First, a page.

- The Sovereignty of the Imagination: An Interview with George Lamming
Who comes walking in the dark night time? Whose boot of steel tramps down the slender grass? It is the man of death, my love, the strange invader watching you sleep and aiming at your dream.
At the Eighth Convocation Ceremony of the University of Guyana, held on 19 October 1974, the “poems man” Martin Carter gave a lecture entitled “A Free Community of Valid Persons.”1 It is an address that, justly, has passed into legend. Carter, then only forty-seven but speaking with the authority of more then twenty years of (almost) unimpeachable political commitment and recognized literary accomplishment behind him, reflected on the deepening crisis of cynicism and instrumentalism that had become so deforming a feature of our postcolonial Caribbean politics. Perhaps the crisis [End Page 72]
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was particularly evident—or particularly absurd—in Guyana in those darkening Forbes Burnham years of the cooperative 1970s, but as we were to learn soon enough in the rest of the region, that distinctive experience of postcolonial barbarism was a cruel omen: it was our future, a future that has lasted a long, long time.
The focus of Carter’s disenchantment on this notable occasion was the descent of our politics into, among other perversions, what he called “the exercise of state power which brooks little interference and distorts men and laws in the overt and covert processes of its consolidation and hegemony” (32). Speaking, as he so often did, in the measured meter of a poetic and metaphorical prose, Carter described the emergence of a certain way of thinking and acting that had become prevalent especially among those who had arrogated to themselves the right (and appropriated to themselves the power) to “decide how we should live” (31). Carter was at war with this attitude and the “paralysis of spirit” it induced, its deadening effect on the personality of the ruled. But for Carter this was not a time for complacency or submission. To the contrary, for him there was no better time for the kind of engaged self-criticism that defined the active citizen (as Hannah Arendt would have called her) of a sovereign community. For as he said, “it is precisely in times of crisis that we must re-examine our lives and bring to that re-examination contempt for the trivial, and respect for the riskers who go forward boldly to participate in the building of a free community of valid persons” (32). [End Page 73]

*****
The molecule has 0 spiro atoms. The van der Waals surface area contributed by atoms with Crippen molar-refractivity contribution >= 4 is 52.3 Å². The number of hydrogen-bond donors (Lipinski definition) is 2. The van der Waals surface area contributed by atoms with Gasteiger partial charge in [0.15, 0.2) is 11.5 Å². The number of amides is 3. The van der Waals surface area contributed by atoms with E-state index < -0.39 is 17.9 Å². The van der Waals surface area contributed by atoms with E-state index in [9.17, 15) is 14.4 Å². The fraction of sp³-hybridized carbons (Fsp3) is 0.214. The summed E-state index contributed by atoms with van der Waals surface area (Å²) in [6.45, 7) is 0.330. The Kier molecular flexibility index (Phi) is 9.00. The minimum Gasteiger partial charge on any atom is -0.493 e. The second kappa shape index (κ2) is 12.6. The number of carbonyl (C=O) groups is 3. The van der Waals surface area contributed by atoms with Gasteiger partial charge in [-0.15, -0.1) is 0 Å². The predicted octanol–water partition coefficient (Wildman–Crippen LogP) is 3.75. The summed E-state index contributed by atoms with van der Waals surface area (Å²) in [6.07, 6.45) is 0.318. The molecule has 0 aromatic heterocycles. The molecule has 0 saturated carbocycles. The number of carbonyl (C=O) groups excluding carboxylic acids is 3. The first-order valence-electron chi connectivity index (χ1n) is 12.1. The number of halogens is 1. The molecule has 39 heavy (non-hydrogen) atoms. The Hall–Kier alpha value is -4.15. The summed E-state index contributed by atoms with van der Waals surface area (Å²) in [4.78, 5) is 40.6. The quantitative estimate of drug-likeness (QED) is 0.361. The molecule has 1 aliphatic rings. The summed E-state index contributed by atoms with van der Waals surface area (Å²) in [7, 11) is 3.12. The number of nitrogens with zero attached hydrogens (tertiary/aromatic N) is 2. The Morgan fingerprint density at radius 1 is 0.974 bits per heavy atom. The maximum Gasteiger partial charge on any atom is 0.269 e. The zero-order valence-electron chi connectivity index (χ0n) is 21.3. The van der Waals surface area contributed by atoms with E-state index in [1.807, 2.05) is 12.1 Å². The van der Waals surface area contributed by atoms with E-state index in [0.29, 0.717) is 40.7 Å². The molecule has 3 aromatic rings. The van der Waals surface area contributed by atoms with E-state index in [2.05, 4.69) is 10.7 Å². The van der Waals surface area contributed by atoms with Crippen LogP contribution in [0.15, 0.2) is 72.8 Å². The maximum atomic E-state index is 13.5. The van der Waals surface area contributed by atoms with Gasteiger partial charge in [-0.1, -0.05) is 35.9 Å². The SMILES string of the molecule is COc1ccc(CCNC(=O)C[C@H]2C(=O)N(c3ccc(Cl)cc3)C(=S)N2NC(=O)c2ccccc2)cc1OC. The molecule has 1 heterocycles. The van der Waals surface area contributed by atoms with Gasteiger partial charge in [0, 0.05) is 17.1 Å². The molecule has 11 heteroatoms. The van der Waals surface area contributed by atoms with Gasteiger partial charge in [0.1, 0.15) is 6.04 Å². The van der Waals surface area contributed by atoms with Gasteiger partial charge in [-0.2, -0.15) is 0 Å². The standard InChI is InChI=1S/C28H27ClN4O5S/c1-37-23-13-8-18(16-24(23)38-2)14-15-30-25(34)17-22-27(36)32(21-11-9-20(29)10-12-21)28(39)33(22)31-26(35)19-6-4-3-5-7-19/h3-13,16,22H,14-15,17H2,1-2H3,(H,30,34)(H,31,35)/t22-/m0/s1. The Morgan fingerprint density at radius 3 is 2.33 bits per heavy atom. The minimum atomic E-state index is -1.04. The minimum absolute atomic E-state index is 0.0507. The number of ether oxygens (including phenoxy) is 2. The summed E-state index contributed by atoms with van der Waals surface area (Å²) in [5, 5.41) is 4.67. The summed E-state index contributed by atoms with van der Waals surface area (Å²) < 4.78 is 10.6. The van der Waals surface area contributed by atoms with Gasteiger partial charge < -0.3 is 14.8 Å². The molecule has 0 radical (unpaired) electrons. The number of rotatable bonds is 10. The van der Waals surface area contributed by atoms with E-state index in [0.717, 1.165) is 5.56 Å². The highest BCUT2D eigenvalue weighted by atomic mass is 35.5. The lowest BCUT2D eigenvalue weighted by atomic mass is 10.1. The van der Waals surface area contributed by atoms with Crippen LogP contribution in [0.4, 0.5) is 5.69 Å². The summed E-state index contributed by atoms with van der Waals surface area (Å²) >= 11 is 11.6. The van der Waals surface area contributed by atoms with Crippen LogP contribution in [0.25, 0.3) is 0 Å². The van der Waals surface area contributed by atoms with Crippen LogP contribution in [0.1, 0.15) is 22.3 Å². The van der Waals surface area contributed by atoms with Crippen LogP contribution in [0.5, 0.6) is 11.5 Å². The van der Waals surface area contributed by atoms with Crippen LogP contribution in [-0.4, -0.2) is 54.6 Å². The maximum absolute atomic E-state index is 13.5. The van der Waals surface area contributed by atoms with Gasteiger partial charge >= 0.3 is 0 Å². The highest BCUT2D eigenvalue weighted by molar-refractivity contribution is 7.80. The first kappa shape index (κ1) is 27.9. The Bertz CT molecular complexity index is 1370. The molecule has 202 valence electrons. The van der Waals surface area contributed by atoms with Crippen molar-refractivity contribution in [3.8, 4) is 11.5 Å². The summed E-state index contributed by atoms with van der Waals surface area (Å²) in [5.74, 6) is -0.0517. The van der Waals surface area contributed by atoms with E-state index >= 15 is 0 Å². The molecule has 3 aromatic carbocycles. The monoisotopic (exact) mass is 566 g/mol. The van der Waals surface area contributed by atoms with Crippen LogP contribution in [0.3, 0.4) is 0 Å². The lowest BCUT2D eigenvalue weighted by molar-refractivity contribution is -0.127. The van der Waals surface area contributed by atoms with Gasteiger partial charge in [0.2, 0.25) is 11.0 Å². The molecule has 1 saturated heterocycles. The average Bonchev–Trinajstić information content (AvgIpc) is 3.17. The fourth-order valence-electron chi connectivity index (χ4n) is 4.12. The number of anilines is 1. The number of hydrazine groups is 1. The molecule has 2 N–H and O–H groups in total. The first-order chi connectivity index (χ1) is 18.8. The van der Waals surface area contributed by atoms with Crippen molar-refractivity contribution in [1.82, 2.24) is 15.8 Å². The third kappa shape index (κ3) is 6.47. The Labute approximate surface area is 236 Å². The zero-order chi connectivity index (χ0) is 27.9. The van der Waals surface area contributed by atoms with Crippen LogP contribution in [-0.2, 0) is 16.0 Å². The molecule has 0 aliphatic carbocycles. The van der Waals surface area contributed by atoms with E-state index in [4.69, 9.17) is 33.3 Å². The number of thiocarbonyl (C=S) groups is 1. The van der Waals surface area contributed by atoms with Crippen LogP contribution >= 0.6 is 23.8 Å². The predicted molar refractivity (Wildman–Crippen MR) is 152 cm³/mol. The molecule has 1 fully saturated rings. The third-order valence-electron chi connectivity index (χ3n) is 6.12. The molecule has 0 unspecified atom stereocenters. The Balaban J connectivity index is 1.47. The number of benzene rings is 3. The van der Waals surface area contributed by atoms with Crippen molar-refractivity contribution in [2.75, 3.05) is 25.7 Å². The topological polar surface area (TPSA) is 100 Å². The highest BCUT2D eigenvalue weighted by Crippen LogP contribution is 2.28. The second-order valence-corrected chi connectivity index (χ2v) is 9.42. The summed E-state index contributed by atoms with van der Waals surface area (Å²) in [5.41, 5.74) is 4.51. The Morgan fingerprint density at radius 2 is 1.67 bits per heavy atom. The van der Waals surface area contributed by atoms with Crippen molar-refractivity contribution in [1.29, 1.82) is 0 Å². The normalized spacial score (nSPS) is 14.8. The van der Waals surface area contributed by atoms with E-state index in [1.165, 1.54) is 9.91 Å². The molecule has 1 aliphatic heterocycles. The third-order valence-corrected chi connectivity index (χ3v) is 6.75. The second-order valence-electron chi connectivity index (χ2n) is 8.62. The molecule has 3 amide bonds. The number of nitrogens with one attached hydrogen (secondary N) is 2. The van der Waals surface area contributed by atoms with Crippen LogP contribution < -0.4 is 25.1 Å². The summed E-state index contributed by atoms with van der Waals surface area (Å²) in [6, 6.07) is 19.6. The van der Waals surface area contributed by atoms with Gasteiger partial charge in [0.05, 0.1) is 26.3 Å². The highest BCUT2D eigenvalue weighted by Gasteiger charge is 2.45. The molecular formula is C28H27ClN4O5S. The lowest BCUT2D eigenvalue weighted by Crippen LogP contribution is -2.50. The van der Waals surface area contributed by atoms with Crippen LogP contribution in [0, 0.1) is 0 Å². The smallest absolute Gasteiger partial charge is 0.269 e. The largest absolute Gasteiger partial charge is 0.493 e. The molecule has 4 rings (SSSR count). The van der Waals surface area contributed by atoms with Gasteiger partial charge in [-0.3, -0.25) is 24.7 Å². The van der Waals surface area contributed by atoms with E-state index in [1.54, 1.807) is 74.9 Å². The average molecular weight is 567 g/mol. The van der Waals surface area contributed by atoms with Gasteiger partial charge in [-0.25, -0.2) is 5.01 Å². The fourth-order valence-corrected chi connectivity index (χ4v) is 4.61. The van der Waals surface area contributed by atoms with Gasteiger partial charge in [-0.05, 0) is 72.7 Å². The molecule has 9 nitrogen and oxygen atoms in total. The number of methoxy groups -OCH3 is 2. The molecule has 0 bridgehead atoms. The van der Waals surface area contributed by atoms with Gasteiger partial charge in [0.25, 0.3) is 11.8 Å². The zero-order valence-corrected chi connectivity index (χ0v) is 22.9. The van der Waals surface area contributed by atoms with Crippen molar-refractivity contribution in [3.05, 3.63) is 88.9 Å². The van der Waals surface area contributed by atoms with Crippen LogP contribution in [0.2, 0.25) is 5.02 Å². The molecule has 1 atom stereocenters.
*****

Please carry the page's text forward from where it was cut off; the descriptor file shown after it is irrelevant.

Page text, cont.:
George Lamming is one of these “riskers.” There are perhaps few Caribbean writers with a keener sense of the meaning of Martin Carter’s literary-political purposes in this essay than Lamming. This is because there are few Caribbean writers (of any generation of them, and Lamming belongs to Carter’s almost exactly) with a keener sense of the relation between writing and politics, between the moral exercise of criticism and the practical demands of decision making. (Maybe Roger Mais, a generation older, would have recognized its purposes too, for he was also someone of whom it could be said what Eusi Kwayana memorably said in his tribute to Martin Carter, namely that “his poetry was not a political instrument, but his politics was an expression of his poetry.”)2 In this lecture, as elsewhere in the occasional prose he had published since the anticolonial days of Thunder in the 1950s, Carter was carrying out a distinctive moral and intellectual function, one that has come to be a recognizable dimension of George Lamming’s practice as a writer. Rupert Roopnaraine aptly describes this function when he refers to Carter’s addresses as “educating people into the habit of thinking.”3
There are, no doubt, many angles at which it is possible to come with advantage at the work of George Lamming, such is its range and its depth, its subtly and complexity, but this is the one that I find the most compelling and the most insistent in its contemporary moral-aesthetic claim...